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In The Great Gatsby, what does F. Scott Fitzgerald suggest about the state of the...

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snafees | Student, Grade 11 | eNotes Newbie

Posted February 10, 2013 at 11:54 AM via web

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In The Great Gatsby, what does F. Scott Fitzgerald suggest about the state of the American Dream in terms of the impact of its pursuit?  Use the depictions offered in the work as support.

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Ashley Kannan | Middle School Teacher | (Level 3) Distinguished Educator

Posted February 10, 2013 at 1:15 PM (Answer #1)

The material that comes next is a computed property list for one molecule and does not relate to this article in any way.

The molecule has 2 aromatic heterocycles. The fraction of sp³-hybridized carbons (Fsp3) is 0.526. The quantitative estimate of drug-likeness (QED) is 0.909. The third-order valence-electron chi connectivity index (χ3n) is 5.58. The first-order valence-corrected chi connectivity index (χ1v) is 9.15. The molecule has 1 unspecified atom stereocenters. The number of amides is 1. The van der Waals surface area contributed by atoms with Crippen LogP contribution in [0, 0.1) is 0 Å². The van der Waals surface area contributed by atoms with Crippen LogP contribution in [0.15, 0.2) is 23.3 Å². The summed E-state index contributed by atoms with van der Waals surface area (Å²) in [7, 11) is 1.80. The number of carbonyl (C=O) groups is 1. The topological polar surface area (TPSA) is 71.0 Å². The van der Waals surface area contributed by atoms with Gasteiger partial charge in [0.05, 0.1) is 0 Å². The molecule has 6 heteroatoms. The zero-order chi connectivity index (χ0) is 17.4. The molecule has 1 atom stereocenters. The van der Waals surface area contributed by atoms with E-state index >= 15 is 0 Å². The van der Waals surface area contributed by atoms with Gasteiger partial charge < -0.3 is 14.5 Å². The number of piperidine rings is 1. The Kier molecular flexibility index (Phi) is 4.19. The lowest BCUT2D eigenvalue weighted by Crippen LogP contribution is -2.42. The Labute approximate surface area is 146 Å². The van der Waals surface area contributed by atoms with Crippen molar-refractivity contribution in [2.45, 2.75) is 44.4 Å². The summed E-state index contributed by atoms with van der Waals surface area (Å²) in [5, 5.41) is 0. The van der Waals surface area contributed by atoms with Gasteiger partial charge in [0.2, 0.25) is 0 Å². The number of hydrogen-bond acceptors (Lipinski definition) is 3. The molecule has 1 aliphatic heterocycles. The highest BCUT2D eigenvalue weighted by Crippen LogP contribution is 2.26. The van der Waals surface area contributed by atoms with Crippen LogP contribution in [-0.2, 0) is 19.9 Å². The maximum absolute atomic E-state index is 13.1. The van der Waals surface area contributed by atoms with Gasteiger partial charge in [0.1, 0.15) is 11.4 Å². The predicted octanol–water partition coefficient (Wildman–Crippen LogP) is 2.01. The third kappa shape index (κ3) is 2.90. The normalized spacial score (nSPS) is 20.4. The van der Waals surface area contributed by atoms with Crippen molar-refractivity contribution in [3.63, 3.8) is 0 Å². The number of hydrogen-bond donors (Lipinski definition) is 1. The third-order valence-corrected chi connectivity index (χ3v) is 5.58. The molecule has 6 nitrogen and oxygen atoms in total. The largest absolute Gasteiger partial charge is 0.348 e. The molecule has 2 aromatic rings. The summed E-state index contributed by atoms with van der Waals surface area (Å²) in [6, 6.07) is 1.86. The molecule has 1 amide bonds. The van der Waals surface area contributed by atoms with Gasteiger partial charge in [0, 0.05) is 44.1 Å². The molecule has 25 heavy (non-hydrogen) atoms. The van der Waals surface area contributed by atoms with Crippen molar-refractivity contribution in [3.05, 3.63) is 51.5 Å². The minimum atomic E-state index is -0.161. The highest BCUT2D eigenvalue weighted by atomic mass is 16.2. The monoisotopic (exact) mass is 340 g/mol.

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I think that Fitzgerald is suggesting that the American Dream can easily become something of nightmarish proportions.  Fitzgerald recognizes the fundamental beauty of the American Dream.  Yet, he also understands clearly that dreams that are predicated upon selfish interests and interests that have little else other than narcissistic constructions can result in pursuits that destroy others.  These dreams can even destroy the dreams.  For Fitzgerald, the condition of life featured in his novel is one in which individuals are more driven by their own dreams of self- interest and narcissism.  People like the Buchanans know only of their own satisfaction in the pursuit of their dreams.  Jordan Baker is amoral in her pursuit of what brings her happiness.  Meyer Wolfsheim is a criminal.  Myrtle Wilson is an example of someone who dreams of better things for herself, but cannot see that she is forever the tool of others' manipulation.  While Gatsby, himself, is selfless in his dreams, his dreams, too, are shallow.  They fail to embrace any significant notion of social maintenance or move past his own condition of self. For Fitzgerald, the state of the American Dream is one of eventual pain and hurt when it is geared towards sole self- satisfaction.  It is here where the American Dream becomes more of a nightmare.

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